Since last August I’ve been following different high school robotics teams in South Florida for the documentary Bots High. These are high school students who build combat robots to compete in the high school division of BotsIQ (the non-profit version of BattleBots, the former TV show) among other robot competitions.
The film follows a few different teams as they design and build their robot, leading up to the National BotsIQ Championship, where the teams’ will battle with their robot to see if they built the best in the nation. Kind of like a science sports movie.
Beneath the surface of all the fun and excitement is major science and engineering learning at play. These are high school students building sophisticated robots and machining the parts themselves. Even more awesome is almost half of the teams in South Florida are all-girls teams.
geigercrowd is an approach to fill in an information gap. radiation measurements should be open data and provided by the government in an easy to access and uncensored manner. the current situation in japan shows a different picture. websites providing up-to-date meassurements are either down or don’t show valid values. this is where we want to fill in. we crowdsource the meassuring to people in japan who operate and own automated or handheld geiger counters or other equipment that delivers data on radiation levels. this way we all together can try to fill the currently white map on this page with up-to-date radiation measurements that help people all over japan to assess the current risk situation. geigercrowd.net is backed by a capable content delivery network to hopefully handle more load than the other available resources that currently provide this data on the web.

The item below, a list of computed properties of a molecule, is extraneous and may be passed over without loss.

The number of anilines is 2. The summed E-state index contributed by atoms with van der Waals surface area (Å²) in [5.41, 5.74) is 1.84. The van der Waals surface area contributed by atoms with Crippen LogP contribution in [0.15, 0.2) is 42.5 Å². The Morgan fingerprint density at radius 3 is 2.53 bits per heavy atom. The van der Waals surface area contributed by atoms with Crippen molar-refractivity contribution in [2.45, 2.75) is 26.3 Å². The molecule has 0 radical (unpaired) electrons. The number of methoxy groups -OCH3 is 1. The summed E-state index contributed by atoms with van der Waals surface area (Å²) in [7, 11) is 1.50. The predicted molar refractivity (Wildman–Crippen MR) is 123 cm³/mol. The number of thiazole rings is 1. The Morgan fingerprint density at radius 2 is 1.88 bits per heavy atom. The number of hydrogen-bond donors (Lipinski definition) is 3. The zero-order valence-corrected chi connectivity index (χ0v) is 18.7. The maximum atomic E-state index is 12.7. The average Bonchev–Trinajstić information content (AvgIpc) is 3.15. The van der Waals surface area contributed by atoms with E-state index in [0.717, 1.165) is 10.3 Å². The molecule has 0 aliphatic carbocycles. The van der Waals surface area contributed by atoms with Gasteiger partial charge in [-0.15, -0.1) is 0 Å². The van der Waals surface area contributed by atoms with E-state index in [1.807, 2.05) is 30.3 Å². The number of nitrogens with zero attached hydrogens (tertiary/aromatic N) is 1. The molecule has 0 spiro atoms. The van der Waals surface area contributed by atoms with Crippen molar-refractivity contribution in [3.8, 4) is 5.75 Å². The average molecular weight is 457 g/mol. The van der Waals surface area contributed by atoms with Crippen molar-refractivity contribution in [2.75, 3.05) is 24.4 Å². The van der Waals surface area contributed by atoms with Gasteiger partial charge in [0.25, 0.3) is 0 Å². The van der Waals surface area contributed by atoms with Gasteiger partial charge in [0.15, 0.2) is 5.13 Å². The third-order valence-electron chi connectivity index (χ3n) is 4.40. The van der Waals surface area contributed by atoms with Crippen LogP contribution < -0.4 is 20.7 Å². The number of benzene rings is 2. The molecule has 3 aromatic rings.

“You’re using the default hashing algorithm in mysql instead of bcrypt? You should probably give up and see if they’re hiring down at the local concrete crushing factory because you, sir, have absolutely no business whatsoever touching, much less programming, a computer.”
“God I hate the arduino. It’s not real hacking. Using the arduino is no different than going down to target and just buying whatever it is that you’re trying to build. Arduino is for idiots that can’t actually program because they’re too stupid to figure out how to hook a parallel cable into a bread board. God, kids these days are fcking IDIOTS.”
These are all embellished caricatures of comments I’ve actually seen.
What the hell, guys? Why is this attitude so common? And it extends beyond just criticizing other designers/hackers/makers. Why does every single nerd I meet just hate “hipsters”? Or “bros”?
NEW PRODUCT – Heat Shrink Pack. Heat shrink is the duct tape of electronics, it keeps your stuff all safe and kept together. Especially when wiring and soldering, use heat shrink to add mechanical strength to cables. We use this stuff all the time and having a zip-lock bag of all the possible sizes is super handy.
Pack contains four 6″ pieces of the following sizes: 3/32″, 1/8″, 3/16″, 1/4″, 3/8″, 1/2″